Upholding CPC leadership and socialist rule of law must be the fundamental requirement for legal professionals. Through better education, management and guidance, we should enable them to keep to the right political orientation, perform their duties with moral integrity and in accordance with laws and regulations, honor their social responsibilities, and contribute to building China into a socialist country under the rule of law. We should advance the reform and development of law schools, and improve the quality of legal education. We should also strengthen foreign-related legal education, with the focus on training personnel for foreign-related law enforcement, judicature, and legal services, and cultivating and recommending legal professionals for international organizations, so as to better serve the overall work in foreign affairs.
Eleventh, make sure that leading officials, though small in number, play a key role in implementing the rule of law.
It is leading officials who exercise the governing power of the Party and the legislative, administrative, supervisory and judicial powers of the state. Therefore, they are key to comprehensive law-based governance. Leading officials at all levels must implement the decisions and plans of the CPC Central Committee on law-based governance. They must take the lead in upholding the rule of law and respecting the law, and in understanding and having a good mastery of the law. They must strive to become more adept at applying law-based thinking and approaches to expand reform, promote development, resolve problems, maintain stability, and defuse risks. They must set a good example in upholding, studying, observing and applying the law. Understanding the rule of law and being able to fulfill duties in accordance with the law must be important criteria for evaluating the performance of officials. Upholding, studying, observing and applying the law must be a prerequisite and a conscious action for officials.
We must uphold the Party’s centralized, unified leadership over law-based governance. Party committees and governments at all levels should strengthen leadership in promoting the rule of law, and exercise leadership over major plans, key tasks, and priority programs to ensure their full implementation. We must implement the decisions of the Fifth Plenary Session of the 19th CPC Central Committee, and simultaneously plan, arrange, and push forward economic and social development and the rule of law during the 14th Five-year Plan period (2021-2025).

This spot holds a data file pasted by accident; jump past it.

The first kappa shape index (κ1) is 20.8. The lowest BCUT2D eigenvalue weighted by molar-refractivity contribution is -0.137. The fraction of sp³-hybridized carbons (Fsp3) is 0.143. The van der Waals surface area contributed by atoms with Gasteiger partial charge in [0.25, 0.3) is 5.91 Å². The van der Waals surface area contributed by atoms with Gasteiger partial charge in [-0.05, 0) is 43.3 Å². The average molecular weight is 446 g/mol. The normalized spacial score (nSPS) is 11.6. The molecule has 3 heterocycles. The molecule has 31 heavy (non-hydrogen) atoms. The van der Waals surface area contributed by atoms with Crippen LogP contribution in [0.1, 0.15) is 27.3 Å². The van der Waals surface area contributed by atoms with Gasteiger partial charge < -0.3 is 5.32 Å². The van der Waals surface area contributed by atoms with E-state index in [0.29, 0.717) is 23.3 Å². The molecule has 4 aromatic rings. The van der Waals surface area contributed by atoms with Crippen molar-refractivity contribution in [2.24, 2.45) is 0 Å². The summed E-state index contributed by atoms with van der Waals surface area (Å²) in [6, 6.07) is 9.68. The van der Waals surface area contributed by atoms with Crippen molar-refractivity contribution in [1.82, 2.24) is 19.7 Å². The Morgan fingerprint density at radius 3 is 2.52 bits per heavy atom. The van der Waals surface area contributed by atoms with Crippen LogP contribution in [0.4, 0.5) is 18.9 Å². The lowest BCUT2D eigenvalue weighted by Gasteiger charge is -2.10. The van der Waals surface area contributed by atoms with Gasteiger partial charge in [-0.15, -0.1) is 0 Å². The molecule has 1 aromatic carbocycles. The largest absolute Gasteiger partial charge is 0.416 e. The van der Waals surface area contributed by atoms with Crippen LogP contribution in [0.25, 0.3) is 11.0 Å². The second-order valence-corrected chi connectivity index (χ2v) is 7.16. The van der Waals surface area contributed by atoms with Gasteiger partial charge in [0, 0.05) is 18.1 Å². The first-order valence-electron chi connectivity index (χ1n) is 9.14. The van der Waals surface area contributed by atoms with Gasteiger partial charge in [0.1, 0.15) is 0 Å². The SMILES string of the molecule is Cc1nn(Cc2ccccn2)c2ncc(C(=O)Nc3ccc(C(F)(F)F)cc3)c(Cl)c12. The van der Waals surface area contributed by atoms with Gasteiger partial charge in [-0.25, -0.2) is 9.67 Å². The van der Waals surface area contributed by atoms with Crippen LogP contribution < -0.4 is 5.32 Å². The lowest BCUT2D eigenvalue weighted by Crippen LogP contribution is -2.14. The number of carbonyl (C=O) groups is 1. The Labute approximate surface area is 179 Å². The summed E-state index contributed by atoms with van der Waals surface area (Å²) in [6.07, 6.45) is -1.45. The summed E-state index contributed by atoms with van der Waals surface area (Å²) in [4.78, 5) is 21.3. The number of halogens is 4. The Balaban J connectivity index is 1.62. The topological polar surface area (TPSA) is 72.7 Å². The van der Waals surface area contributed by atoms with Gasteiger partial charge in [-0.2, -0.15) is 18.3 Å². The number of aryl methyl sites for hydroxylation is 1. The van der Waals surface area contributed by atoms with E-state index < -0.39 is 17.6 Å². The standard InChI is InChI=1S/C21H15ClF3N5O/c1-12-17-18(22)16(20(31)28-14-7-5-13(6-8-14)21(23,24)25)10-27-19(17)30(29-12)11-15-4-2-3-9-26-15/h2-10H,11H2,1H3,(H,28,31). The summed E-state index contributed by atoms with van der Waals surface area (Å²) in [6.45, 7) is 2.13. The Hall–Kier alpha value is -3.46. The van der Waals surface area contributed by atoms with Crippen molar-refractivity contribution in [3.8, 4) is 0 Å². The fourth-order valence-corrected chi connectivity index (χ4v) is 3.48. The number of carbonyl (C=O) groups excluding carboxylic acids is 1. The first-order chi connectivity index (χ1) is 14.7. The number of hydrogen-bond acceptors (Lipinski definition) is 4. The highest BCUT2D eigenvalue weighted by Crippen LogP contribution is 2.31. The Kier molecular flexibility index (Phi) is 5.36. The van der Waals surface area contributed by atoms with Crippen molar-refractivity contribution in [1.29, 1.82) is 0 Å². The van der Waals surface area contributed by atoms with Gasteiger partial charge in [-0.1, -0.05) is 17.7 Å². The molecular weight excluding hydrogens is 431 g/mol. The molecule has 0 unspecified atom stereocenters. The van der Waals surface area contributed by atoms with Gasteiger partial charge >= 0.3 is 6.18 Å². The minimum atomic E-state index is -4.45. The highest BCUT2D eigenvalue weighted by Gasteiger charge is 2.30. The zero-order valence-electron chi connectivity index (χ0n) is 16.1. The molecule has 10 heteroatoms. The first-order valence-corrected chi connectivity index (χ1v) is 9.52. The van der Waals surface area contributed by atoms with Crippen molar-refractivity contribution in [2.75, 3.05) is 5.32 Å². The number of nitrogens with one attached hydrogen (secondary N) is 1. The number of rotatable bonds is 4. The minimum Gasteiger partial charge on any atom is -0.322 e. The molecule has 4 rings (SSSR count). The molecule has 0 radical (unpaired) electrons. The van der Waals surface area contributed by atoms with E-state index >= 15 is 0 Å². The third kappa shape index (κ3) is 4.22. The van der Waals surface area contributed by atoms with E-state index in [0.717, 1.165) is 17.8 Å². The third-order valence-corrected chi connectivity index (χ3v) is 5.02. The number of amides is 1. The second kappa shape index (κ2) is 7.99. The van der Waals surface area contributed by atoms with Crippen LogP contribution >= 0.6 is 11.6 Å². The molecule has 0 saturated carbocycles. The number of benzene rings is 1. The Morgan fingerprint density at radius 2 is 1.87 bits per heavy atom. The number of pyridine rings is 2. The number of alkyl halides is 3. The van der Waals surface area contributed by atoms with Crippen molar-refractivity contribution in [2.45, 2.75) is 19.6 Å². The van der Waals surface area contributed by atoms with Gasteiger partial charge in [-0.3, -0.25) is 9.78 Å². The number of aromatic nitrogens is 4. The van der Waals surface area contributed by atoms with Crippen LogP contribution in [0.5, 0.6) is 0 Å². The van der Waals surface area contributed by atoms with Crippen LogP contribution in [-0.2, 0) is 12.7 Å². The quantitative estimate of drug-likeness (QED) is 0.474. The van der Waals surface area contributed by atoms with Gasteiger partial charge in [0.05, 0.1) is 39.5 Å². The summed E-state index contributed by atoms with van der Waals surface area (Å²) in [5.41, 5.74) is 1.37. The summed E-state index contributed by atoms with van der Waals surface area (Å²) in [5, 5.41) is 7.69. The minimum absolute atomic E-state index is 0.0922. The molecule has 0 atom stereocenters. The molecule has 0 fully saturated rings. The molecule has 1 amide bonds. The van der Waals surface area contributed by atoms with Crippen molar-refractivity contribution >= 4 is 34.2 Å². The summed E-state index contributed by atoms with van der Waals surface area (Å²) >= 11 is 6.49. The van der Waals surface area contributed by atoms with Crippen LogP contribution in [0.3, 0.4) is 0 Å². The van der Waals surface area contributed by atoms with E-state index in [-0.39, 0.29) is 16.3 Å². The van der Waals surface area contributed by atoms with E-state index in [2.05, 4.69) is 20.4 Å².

The CPC Central Committee will soon issue outlines for building a law-based country and society, and a new outline for building a law-based government will be promulgated. Party committees and governments at all levels should take concrete measures to implement these outlines. Departments in all sectors should heighten their awareness of the rule of law, act in strict accordance with the law, and strengthen the role of rule of law on all fronts. Legal and judicial departments must perform their duties in full. The Office of the Commission for Law-based Governance should fulfill its duties in planning, coordination, supervision, inspection and implementation, and promote timely identification and resolution of problems in the process. We must do all we can to avoid the practices of favoring form over substance and bureaucratism, and deliver solid results in all tasks related to law-based governance.
The drive to comprehensively advance law-based governance marks a profound change in China’s state governance. We must guide the drive with sound theories, reinforce theoretical reflection, and find theoretical answers to a critical question of our times: How should we advance law-based governance? With constant progress in combining theory and practice, we should review our Party’s innovative theories concerning the rule of law in the new era, and apply these theories to better guide law-based governance in all respects.
* Part of the speech at the Central Conference on Law-based Governance.
(Not to be republished for any commercial or other purposes.)